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Where Are The Best Places To Surf In Australia And New Zealand?

If you’re looking to make the most of a beach break, then a surfboard will provide a considerable help.It’ll allow you to experience an adrenaline-fuelled holiday, interspersed with bouts of lounging around on the beach and enjoying cocktails with a view of the waves you’re recently conquered (or been conquered by).

Australia has long proven a Mecca for aspiring surfers, many of whom go on to apply for Australian Skilled visas. Being surrounded by considerable ocean, with its fifty-thousand-kilometre coastline being battered frequently by massive waves.Moving to New Zealand, likewise, has much to offer – the country boasts a similarly ragged and untouched coastline, which offers a challenge for experienced surfers as well as a gentle introduction for newer ones.

Let’s run through some of the most attractive beaches in both countries.

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Byron Bay, New South Wales

New South Wales is home to much of the tourist-friendly parts of the country.It’s also where the most inviting beaches and surf spots are to be found.At the end of Clarke’s beach, which is forever ranked among the best beaches the country has to offer, you’ll find a surfer’s lookout from which you can view the entire bay.From here, you’ll be able to see how crowded the surf is, and whether it’s of a sufficient quality.

Cactus Beach, South Australia

Head over to South Australia and you’ll find cactus beach, which is famous for its natural beauty.During winter, it offers particularly fierce surf, and so it’s probably best that inexperienced wave-seekers steer clear of it.If you’ve been travelling the globe in search of a wave that’ll pose your surfing skills a challenge, however, then this beach might be the place you discover it.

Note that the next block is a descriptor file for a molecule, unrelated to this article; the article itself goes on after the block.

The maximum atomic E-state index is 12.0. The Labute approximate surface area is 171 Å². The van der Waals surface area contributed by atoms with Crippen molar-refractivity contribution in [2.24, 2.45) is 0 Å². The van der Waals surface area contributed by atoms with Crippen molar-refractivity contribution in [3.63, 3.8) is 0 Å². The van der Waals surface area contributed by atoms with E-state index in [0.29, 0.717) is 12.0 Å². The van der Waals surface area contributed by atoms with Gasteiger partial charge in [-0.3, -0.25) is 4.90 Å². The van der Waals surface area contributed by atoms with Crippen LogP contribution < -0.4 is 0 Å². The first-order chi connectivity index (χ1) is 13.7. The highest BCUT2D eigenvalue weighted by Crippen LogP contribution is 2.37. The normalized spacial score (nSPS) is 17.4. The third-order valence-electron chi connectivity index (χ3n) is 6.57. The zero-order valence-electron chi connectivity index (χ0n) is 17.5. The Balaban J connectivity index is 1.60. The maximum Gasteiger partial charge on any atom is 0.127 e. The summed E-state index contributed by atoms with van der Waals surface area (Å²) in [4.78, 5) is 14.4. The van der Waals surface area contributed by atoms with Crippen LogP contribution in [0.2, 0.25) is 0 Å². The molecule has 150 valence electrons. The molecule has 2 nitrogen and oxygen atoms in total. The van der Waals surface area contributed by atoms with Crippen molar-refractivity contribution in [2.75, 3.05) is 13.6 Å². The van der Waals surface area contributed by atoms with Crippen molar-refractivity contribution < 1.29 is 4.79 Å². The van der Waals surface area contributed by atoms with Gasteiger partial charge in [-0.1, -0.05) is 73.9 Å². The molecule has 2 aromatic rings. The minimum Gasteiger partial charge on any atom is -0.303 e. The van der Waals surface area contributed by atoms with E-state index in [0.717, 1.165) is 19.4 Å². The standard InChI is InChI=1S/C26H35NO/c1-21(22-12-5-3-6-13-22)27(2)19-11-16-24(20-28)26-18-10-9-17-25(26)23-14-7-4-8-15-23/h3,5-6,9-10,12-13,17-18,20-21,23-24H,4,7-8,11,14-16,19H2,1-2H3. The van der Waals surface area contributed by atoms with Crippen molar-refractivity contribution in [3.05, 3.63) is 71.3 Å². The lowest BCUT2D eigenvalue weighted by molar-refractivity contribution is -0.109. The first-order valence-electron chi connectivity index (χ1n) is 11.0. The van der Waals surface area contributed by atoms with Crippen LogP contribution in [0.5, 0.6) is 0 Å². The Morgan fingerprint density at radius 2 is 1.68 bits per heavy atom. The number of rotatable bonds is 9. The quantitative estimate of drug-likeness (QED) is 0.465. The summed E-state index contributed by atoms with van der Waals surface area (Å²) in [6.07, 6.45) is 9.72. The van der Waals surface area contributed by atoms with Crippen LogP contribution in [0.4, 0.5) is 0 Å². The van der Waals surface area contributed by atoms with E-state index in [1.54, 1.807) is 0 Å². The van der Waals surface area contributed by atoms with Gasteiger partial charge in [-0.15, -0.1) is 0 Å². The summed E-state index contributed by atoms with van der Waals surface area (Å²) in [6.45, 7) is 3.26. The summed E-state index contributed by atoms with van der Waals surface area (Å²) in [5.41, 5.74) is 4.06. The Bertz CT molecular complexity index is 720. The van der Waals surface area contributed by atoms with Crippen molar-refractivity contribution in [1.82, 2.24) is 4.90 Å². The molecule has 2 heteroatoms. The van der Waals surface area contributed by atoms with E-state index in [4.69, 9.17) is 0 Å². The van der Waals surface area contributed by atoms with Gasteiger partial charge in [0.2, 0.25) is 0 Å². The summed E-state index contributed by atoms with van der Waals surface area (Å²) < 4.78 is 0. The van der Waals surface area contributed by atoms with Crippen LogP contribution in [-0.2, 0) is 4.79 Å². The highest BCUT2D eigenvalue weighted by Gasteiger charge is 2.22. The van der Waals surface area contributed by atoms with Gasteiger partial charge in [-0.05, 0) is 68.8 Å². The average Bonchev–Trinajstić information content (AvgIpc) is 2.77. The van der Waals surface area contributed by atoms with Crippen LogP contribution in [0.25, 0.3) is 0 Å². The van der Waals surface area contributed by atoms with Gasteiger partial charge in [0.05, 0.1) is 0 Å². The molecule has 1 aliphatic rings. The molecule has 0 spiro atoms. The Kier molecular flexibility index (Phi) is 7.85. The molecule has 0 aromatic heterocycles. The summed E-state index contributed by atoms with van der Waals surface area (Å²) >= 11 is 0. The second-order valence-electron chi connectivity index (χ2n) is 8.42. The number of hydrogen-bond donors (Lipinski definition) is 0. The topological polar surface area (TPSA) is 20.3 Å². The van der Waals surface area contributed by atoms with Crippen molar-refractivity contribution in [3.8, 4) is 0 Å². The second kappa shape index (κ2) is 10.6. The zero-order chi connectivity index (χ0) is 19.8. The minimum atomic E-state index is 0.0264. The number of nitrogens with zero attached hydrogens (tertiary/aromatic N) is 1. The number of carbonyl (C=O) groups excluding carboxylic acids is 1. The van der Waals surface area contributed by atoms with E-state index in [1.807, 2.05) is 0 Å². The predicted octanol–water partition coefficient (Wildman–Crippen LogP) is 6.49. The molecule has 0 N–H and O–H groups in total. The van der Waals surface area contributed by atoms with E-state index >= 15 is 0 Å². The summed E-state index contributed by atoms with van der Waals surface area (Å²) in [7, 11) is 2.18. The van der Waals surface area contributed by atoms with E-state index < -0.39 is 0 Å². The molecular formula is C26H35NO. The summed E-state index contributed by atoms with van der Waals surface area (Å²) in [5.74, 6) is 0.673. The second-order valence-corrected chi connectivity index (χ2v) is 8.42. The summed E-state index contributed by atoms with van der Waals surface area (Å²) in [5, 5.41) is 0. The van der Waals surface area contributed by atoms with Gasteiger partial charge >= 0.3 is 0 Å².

Margaret River, Western Australia

The tiny village of Yallingup marks the start of the Margeret Valley region, which is famous for the quality of its wine as well as the quality of its surf.The breaks here range in size from moderate to absolutely gigantic.Venture to Prevelly, nearby, and you’ll find ‘Surfer’s Point’, where the biggest waves to break on Australian shores.If you’re planning to pay a visit here, you’ll want to have a considerable amount of surfing experience under your belt – and you’ll probably want to pack a helmet, too.

Bell’s Beach, Victoria

Before a set of imposing and famous red clay cliffs, just a short drive from Melbourne, you’ll find the iconic Bell’s Beach, which every year hosts an annual music and surf festival.It’s among the most famous surfing spots the country has to offer, and sits just alongside a smaller companion, WIkipop – which, if you’re visiting the larger beach anyway, is more than worthy of investigation.

Gold Coast, Queensland

The town of Gold Coast is a paradise for surfers.So much so, in fact, that they named the town’s most famous district ‘Surfer’s Paradise’.If you’re staying in this part of Australia, then you’ll never be far from a world-class beach to surf on.The four nearby beaches, Snapper Rocks, Kirra, Rainbow Bay and Buranbah, combine to form a larger ‘superbank’, which offers some of the most attractive surfing opportunities on the continent.

Raglan, New Zealand

This small town is perhaps among the most famous in all of New Zealand for the quality of its surf, and for the other facilities on offer.If you’re got no experience at all with the sport, then this is an excellent place to get started – but if you’re looking for more of a challenge, you’ll find it here, too.As a consequence, Raglan makes a great place for experienced surfers to take their not-so-experienced friends and significant others on holiday.

Piha, New Zealand

You’ll need to venture to the west coast of Auckland to find this little location.The beach is distinctly black, thanks to the iron content of the sand.The surf here is rough and unforgiving, making it a draw only for the bravest of surfers.

Shipwreck Bay, New Zealand

This area of the country is famed for the length of the rides you’ll get from the surf.There’s two waves to choose from, here:the left-hand point breaks coming in from one side, and another left-hand point-break coming in from the other.The former, called the wreck, is the softer and longer wave.The latter, the peak, offers a barrel section which forms into a harsh wall of water on a good day.As ever, you’ll want to be careful of riptides while you’re out there.